This year has been somewhat like a master class, or real-time laboratory, in illustrating some classic concepts of behavioral finance in a compressed time frame.
Think about it.
Investor emotions and behavior have been on a roller-coaster ride throughout 2020—unlike any period I can recall over the past 40 years.
Not only have markets exhibited sustained volatility for months and outsized moves to both sides, but investors have had very real fears over their health and that of family and friends, and almost everyone has seen workplace and daily life disruption (if not loss of a job or a furlough). Add to this societal upheaval across the nation, the prospects of one of the most contentious elections in decades, and entire industry categories facing unprecedented challenges for survival.
How could even the most hardened and experienced investor not have encountered some periods of doubt and uncertainty this year—and been tempted to make some classic investment mistakes?
What investors have experienced this year so far
Charles Schwab Investment Management hosted a webinar in June that had some interesting insights on how behavioral finance concepts came to the forefront in 2020, showing a range of investor emotions and biases that were triggered and how financial advisers and their clients could potentially deal with them.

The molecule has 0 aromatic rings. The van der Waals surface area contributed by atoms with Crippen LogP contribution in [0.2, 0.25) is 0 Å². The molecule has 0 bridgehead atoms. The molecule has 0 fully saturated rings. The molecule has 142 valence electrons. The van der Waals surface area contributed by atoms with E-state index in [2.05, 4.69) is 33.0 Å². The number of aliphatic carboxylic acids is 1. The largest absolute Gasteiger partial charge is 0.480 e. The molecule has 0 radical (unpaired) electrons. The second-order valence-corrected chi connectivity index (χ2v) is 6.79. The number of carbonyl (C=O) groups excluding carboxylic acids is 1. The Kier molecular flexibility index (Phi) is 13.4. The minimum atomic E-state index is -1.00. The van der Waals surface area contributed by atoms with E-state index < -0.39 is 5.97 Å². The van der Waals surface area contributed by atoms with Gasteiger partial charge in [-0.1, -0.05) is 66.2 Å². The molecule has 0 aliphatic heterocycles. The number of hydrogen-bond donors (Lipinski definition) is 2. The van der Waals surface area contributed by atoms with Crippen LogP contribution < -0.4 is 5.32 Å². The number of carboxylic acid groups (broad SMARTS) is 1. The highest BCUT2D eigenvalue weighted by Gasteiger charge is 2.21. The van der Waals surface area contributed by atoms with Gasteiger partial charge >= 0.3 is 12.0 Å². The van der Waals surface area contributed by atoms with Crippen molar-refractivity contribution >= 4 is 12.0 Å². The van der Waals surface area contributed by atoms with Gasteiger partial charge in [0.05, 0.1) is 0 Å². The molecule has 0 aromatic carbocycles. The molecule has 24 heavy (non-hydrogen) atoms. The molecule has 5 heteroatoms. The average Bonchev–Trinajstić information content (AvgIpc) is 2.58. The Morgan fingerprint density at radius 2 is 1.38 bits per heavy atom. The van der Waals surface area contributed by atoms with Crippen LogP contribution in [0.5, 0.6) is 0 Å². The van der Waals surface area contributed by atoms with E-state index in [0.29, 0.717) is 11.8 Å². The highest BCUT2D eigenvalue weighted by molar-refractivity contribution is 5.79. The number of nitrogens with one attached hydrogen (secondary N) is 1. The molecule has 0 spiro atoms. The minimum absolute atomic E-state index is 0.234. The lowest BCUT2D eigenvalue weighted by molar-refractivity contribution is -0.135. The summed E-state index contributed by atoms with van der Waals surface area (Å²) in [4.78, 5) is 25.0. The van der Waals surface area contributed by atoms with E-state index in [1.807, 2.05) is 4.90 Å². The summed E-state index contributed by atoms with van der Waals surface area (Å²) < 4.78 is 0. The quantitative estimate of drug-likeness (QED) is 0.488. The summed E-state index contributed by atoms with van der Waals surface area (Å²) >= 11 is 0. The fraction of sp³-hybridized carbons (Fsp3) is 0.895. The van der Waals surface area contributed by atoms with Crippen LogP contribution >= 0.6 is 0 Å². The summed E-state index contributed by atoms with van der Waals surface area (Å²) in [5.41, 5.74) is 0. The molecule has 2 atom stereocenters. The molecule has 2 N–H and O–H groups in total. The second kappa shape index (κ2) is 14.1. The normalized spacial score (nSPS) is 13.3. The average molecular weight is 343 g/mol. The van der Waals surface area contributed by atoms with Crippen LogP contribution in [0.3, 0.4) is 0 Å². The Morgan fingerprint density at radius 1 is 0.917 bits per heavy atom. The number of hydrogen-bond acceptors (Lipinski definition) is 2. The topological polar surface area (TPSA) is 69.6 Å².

One of the first charts presented in the webinar simply placed the volatility of 2020 in the context of other financial crisis periods.
A second chart reviewed the last few years and how market-influencing events, and the media’s coverage of them, trigger two different types of investor reaction and biases: cognitive and emotional. Cognitive bias, they said, is when “we think we are being rational and can outsmart the market.” Emotional bias is when the most basic instincts take over, such as the primitive urge of “flight to safety.”
4 investor behaviors seen in 2020
Omar Aguilar, Ph.D. and a senior vice president and CIO at Schwab, pointed out four specific investor behaviors seen in 2020:
- Loss aversion bias: “Reluctance to realize a loss because the emotional jolt of a loss is about twice as powerful as the joy from a gain.”
An example of this in 2020 would be investors who did not sell when the market rapidly fell 10% and went on to see their investments fall an additional 20% or more. Aguilar noted that a flight to U.S. Treasurys, sending yields lower, occurred when sellers of stocks did exit the equity market.
- Recency bias: “Overextrapolation of the recent past or present into the future.”
This has been seen in the rapid decline of the markets during the worst of the pandemic crisis, as well as the continued rally since the market lows. Aguilar said we have seen both sides of the equation this year—people perceived things could only get worse, and then perceived things could only get better.